My original rv registration was in North Carolina, where I had purchased it. I insured it with GMAC, through Good Sam. My car was with another company and I left things that way initially – so did not get a multi-vehicle discount.
Several months later, when I sold my house in NC, I called my auto insurance company to give them my forwarding address and was told that my NC plates and insurance would be invalid after 30 days, because I no longer had a physical address in NC. Whoops! I didn’t expect that.
Once I started traveling, I set about finding a state to register my
vehicles in. I had heard that South Dakota was an RV-friendly state, and
another RVer had mentioned Alternative Resources, so I looked them up
on the internet and discovered that, for a reasonable fee, they would
handle all the rv registration details, and registration for the car as
well, through the mail. I would then have to show up in SD within 90
days to get a SD driver’s license, which would be no problem, as I was going to head in that direction anyway.
RV and auto insurance rates also differ from state to state. There's a lot of checking and thinking that needs to go into this RVing life.
I have met many folks who register their vehicles (or at least the RV registration) in South Dakota for the above reasons, even though they still own a home in another state.
WARNING: The above information may change. For starters, neighboring states are not happy with residents from their states crossing over to SD to register their vehicles and save on taxes. And, according to what I hear, the US Department of Homeland Security regulations may be at the bottom of some of the controversy. So, especially if you own real estate in another state, do some thorough checking to avoid future problems.
Is a commercial, or special, rv license required? In general, the answer is “no”, though you would be wise to check with the driver licensing office or website in your state. When a special license is required, it is usually for RVs or trailers over 26,000 lbs, or over 45’ in length.
Residency issues are not a problem for part-time RVers, but for full
timers, it can be a problem. The issue is the difference between the
terms "residence" and "domicile."
Residence, or residency, can be defined simply as the place where you live. Even if you have two or three homes that you may spend time in during different seasons of the year, each one is your residence as long as you are there.
Domicile, on the other hand, is a legal term. It's where we pay taxes, conduct business, get our rv registration, driver's license and so on. It is considered the place we will return to when we are absent from it.
According to Webster's Collegiate Dictionary, "domicile" is 1) a place of residence and 2) a person's fixed, permanent and principal home for legal purposes.
4-Nerve Daisy at Petrified Forest National Park
RVers have wheels on their homes and travel from place to place so the legal issues become more problematic, and domicile issues are at the top of the list for full-timers.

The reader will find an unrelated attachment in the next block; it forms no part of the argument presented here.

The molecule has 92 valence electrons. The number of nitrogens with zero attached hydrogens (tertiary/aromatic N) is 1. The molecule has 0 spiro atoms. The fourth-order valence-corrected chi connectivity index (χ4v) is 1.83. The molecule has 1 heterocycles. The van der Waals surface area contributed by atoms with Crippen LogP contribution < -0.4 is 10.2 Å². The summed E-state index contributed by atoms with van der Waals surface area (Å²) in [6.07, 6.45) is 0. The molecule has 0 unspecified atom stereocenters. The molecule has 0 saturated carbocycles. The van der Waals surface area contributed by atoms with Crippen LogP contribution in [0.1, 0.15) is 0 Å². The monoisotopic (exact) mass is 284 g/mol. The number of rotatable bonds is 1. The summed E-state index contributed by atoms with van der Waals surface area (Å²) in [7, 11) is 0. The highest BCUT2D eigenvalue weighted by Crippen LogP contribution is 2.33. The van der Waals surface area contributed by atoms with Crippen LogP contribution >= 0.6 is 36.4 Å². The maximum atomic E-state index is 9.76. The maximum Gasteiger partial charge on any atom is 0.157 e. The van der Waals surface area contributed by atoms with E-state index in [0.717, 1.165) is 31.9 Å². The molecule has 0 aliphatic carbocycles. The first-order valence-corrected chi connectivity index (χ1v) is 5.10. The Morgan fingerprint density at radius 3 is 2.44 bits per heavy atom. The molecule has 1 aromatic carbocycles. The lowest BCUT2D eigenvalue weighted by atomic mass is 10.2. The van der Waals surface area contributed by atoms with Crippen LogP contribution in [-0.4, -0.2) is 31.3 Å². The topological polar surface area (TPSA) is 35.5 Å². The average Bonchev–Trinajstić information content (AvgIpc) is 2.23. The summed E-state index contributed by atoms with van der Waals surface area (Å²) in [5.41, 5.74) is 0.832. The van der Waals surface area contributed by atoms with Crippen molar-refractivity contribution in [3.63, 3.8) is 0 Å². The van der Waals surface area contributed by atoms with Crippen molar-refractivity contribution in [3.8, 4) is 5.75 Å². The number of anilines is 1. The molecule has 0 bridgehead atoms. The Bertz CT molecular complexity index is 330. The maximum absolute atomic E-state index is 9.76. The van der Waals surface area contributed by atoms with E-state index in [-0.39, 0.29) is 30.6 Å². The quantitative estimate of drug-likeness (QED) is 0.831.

South Dakota was considered my domicile - that state allows an RVer to register to vote, using the address of a motel or an RV park. Since my rv registration and mail-forwarding address were also in SD, I never ran into this residency/domicile problem.
However, a recent excellent article in Escapees magazine (July/August 2013) by Shawn R. Loring, an attorney licensed in Texas and California, stated that at least one investment company would not accept the mail-forwarding address as valid and required a permanent
physical address for the investor. If the investor couldn't provide it, they would have to take their investment business elsewhere.
This requirement on the part of investment institutions is due to a FINRA (Financial Industry Regulatory Authority) regulation and can, possibly, be traced back to the Dept. of Homeland Security regulations I mentioned above. Our world is indeed changing.
The FINRA regulation states, in part, that "for an individual who does not have a residential or business street address... the residential or business street address of a next of kin or another contact individual" can be provided.
Mr. Loring pointed out the importance of RVers, required to provide an address in this situation, making sure their mail-forwarding address is used as their personal legal address and that all correspondence gets directed to that address. The alternate address must be correctly identified and recorded as the address of the RVer's "next of kin or another contact individual." By creating that distinction, it should be possible to avoid exposing yourself to tax liabilities in a state that is not your intended domicile.
Escapees RV Club works hard for RVers rights. Try to get a copy of this article - it may save you from some heartaches and/or headaches.
Residency requirements are different in every state and even in different agencies within that state, so I am not going to try to give you advice on this. Obviously, every state has an interest in classifying you as a resident in order to levy taxes. On the other hand, they will be eager to classify you as a non-resident in order to deny you any state-funded benefits.
If you have ties in more than one state, you may be liable for taxes in all of them. The best way to avoid that situation is to make a clean break if possible. My advice is to talk with your tax attorney or accountant, especially if you are still working. You can also check with the relevant agencies in your state to see what their requirements are.
Obviously, hitting the road as a full-time RVer requires a good amount of research and some careful decision-making. Whatever happened to the simple life?
On the Crystal Forest Trail at Petrified Forest National Park